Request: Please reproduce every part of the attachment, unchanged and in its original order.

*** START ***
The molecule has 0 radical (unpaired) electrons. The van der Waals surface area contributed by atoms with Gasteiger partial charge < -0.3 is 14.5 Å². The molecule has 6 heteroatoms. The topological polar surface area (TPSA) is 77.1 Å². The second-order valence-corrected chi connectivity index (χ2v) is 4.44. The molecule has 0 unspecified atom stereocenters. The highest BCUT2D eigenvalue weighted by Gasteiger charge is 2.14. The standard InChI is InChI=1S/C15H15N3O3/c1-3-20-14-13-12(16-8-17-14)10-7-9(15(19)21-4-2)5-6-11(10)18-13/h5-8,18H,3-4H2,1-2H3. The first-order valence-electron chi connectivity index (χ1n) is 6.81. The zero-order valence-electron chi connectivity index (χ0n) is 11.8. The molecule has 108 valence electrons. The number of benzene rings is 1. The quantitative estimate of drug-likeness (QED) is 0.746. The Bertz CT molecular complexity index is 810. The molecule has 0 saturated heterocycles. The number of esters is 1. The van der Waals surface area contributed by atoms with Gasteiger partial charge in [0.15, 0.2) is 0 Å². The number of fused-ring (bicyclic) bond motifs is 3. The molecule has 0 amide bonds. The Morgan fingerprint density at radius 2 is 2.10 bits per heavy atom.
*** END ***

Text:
The molecule has 0 radical (unpaired) electrons. The van der Waals surface area contributed by atoms with Gasteiger partial charge < -0.3 is 14.5 Å². The molecule has 6 heteroatoms. The topological polar surface area (TPSA) is 77.1 Å². The second-order valence-corrected chi connectivity index (χ2v) is 4.44. The molecule has 0 unspecified atom stereocenters. The highest BCUT2D eigenvalue weighted by Gasteiger charge is 2.14. The standard InChI is InChI=1S/C15H15N3O3/c1-3-20-14-13-12(16-8-17-14)10-7-9(15(19)21-4-2)5-6-11(10)18-13/h5-8,18H,3-4H2,1-2H3. The first-order valence-electron chi connectivity index (χ1n) is 6.81. The zero-order valence-electron chi connectivity index (χ0n) is 11.8. The molecule has 108 valence electrons. The number of benzene rings is 1. The quantitative estimate of drug-likeness (QED) is 0.746. The Bertz CT molecular complexity index is 810. The molecule has 0 saturated heterocycles. The number of esters is 1. The van der Waals surface area contributed by atoms with Gasteiger partial charge in [0.15, 0.2) is 0 Å². The number of fused-ring (bicyclic) bond motifs is 3. The molecule has 0 amide bonds. The Morgan fingerprint density at radius 2 is 2.10 bits per heavy atom.